3. Glad to read that you are feeling better now Margaret, I do like cheese scones but the quality can be very hit and miss at times.. I know eateries like to think that they are giving you value for money but some of the offerings are huge and not very tasty at all. Mind, my darling Mum made the most delicious cheese scones, small but perfectly formed so suspect I have been spoilt.
    Toasters are a dirty word in our house, we recently had to replace ours and like you, balked at paying over £100 for the latest gadget so chose a md range model. It has a mind of its own, never toasts to the same colour twice (beloved likes warm bread, I like caramel coloured toast ) and on the odd occasion ejects the bread with such violence that it lands on the bread board!

    • Margaret Powling
      Margaret Powling

      Yes, it beggars belief, Elaine, that so many cafes get scones wrong. It is a very simple recipe, really, isn’t it: a quarter fat to flour, and mix with milk or egg and milk mixed to a light dough, and a little sugar added for a sweet scone (plus fruit), or cheese added for a cheese scone. Simples, really!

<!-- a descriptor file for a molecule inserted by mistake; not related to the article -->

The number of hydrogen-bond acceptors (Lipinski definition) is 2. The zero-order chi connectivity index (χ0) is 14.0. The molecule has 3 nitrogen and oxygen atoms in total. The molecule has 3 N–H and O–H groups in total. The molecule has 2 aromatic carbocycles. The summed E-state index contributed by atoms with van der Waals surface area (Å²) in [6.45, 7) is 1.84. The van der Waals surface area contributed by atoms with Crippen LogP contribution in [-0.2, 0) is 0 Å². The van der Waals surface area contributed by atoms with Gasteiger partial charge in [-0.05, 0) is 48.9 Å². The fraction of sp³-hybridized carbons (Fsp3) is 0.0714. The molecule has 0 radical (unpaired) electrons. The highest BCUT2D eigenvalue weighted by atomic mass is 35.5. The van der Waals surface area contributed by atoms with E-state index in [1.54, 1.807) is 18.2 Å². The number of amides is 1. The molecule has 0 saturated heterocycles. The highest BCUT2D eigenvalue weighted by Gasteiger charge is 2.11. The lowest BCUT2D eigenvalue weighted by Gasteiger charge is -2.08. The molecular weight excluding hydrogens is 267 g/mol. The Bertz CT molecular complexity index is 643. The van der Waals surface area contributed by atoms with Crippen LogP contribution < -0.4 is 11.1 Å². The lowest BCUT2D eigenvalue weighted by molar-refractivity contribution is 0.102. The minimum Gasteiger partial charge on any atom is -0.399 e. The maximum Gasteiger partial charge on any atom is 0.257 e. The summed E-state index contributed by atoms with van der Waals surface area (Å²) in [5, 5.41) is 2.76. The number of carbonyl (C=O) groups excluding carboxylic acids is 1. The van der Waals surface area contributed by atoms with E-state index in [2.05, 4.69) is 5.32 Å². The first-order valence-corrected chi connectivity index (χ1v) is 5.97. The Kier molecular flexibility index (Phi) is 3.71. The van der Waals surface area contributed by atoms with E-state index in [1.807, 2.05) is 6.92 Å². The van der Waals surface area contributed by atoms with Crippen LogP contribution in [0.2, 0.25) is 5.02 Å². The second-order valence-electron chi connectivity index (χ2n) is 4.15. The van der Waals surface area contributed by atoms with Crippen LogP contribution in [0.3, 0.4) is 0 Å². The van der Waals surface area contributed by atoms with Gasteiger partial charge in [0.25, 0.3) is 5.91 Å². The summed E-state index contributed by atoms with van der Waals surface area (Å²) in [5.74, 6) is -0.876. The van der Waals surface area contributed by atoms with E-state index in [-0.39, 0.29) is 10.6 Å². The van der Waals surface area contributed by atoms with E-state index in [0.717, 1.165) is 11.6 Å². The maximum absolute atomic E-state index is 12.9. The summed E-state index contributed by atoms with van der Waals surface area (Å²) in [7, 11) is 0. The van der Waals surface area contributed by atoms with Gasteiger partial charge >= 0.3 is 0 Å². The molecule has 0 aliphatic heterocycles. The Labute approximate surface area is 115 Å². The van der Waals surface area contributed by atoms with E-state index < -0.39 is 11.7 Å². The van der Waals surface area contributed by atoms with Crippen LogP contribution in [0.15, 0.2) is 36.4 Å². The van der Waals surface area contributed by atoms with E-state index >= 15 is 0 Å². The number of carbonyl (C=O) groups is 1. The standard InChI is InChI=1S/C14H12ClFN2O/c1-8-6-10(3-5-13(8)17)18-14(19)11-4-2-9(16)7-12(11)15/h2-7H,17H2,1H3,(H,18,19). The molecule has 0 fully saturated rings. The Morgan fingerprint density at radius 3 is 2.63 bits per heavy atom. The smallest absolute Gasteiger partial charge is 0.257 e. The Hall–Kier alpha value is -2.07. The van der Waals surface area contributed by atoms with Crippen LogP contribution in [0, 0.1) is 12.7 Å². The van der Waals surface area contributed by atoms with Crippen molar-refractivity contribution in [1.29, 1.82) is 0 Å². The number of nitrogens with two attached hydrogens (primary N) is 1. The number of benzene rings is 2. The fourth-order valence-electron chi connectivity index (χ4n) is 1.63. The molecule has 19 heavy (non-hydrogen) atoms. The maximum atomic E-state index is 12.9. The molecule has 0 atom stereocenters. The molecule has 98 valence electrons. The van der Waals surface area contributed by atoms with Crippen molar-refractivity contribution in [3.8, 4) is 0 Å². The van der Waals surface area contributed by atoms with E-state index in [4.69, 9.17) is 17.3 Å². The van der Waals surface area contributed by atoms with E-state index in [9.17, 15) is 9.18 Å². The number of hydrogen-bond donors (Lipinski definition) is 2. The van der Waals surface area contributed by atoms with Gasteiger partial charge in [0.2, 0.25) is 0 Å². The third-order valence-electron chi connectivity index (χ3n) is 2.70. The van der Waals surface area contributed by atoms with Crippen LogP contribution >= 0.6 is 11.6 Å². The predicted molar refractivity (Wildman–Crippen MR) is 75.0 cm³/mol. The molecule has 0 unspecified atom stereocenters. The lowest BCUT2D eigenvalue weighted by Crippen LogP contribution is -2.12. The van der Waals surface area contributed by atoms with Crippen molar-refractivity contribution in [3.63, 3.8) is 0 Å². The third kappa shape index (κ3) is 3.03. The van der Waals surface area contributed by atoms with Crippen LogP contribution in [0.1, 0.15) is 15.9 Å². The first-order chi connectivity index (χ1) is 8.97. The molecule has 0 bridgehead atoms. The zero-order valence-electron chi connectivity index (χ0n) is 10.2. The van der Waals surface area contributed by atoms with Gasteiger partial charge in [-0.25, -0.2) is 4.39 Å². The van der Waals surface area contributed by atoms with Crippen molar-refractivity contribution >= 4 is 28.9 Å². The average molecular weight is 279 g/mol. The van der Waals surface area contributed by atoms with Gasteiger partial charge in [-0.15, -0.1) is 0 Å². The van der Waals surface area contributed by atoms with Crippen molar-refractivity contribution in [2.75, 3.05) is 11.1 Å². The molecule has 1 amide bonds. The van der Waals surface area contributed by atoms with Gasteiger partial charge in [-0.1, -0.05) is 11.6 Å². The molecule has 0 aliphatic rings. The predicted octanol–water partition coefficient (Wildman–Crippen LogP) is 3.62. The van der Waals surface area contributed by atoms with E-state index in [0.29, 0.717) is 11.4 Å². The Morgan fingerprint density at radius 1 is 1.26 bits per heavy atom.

Yes, toasters can be difficult … we’ve had many a toaster with a mind of its own. We’ve only used the new one twice, but if we cut the bread in half so as not to waste any, then when it pop up, the half slices are still too far down the slots so we have to dig them out, which means switching off at the mains. So now I cut the top of the slice of bread off, which is wasteful, but the plus side is that so far it toasts the bread evenly.